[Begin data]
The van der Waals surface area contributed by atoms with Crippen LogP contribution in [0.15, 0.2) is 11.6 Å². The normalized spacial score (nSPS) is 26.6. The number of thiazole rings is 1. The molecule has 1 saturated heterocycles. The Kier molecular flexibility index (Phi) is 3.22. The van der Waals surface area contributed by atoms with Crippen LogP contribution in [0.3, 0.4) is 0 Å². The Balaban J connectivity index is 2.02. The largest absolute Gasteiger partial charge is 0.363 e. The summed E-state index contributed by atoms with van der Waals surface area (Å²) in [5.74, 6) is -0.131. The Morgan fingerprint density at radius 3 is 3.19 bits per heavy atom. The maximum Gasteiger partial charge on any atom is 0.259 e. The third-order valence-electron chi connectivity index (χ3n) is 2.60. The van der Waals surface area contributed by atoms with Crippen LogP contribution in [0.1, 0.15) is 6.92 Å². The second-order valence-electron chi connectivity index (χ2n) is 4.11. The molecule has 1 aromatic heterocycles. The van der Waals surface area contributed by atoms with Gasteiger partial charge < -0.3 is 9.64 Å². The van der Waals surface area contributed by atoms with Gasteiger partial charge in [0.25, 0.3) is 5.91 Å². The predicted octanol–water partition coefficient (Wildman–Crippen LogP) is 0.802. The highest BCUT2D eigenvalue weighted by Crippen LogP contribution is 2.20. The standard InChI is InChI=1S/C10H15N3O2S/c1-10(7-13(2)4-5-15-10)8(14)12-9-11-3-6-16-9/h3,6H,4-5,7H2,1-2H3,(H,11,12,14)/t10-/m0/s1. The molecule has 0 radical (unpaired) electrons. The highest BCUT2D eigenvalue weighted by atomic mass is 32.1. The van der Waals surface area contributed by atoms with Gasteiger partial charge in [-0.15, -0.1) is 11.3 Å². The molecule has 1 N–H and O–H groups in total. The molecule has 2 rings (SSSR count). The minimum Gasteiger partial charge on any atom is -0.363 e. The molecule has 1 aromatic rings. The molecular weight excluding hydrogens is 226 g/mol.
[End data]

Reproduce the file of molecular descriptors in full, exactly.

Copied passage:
The van der Waals surface area contributed by atoms with Crippen LogP contribution in [0.15, 0.2) is 11.6 Å². The normalized spacial score (nSPS) is 26.6. The number of thiazole rings is 1. The molecule has 1 saturated heterocycles. The Kier molecular flexibility index (Phi) is 3.22. The van der Waals surface area contributed by atoms with Crippen LogP contribution in [0.3, 0.4) is 0 Å². The Balaban J connectivity index is 2.02. The largest absolute Gasteiger partial charge is 0.363 e. The summed E-state index contributed by atoms with van der Waals surface area (Å²) in [5.74, 6) is -0.131. The Morgan fingerprint density at radius 3 is 3.19 bits per heavy atom. The maximum Gasteiger partial charge on any atom is 0.259 e. The third-order valence-electron chi connectivity index (χ3n) is 2.60. The van der Waals surface area contributed by atoms with Crippen LogP contribution in [0.1, 0.15) is 6.92 Å². The second-order valence-electron chi connectivity index (χ2n) is 4.11. The molecule has 1 aromatic heterocycles. The van der Waals surface area contributed by atoms with Gasteiger partial charge < -0.3 is 9.64 Å². The van der Waals surface area contributed by atoms with Gasteiger partial charge in [0.25, 0.3) is 5.91 Å². The predicted octanol–water partition coefficient (Wildman–Crippen LogP) is 0.802. The highest BCUT2D eigenvalue weighted by Crippen LogP contribution is 2.20. The standard InChI is InChI=1S/C10H15N3O2S/c1-10(7-13(2)4-5-15-10)8(14)12-9-11-3-6-16-9/h3,6H,4-5,7H2,1-2H3,(H,11,12,14)/t10-/m0/s1. The molecule has 0 radical (unpaired) electrons. The highest BCUT2D eigenvalue weighted by atomic mass is 32.1. The van der Waals surface area contributed by atoms with Gasteiger partial charge in [-0.15, -0.1) is 11.3 Å². The molecule has 1 N–H and O–H groups in total. The molecule has 2 rings (SSSR count). The minimum Gasteiger partial charge on any atom is -0.363 e. The molecule has 1 aromatic rings. The molecular weight excluding hydrogens is 226 g/mol.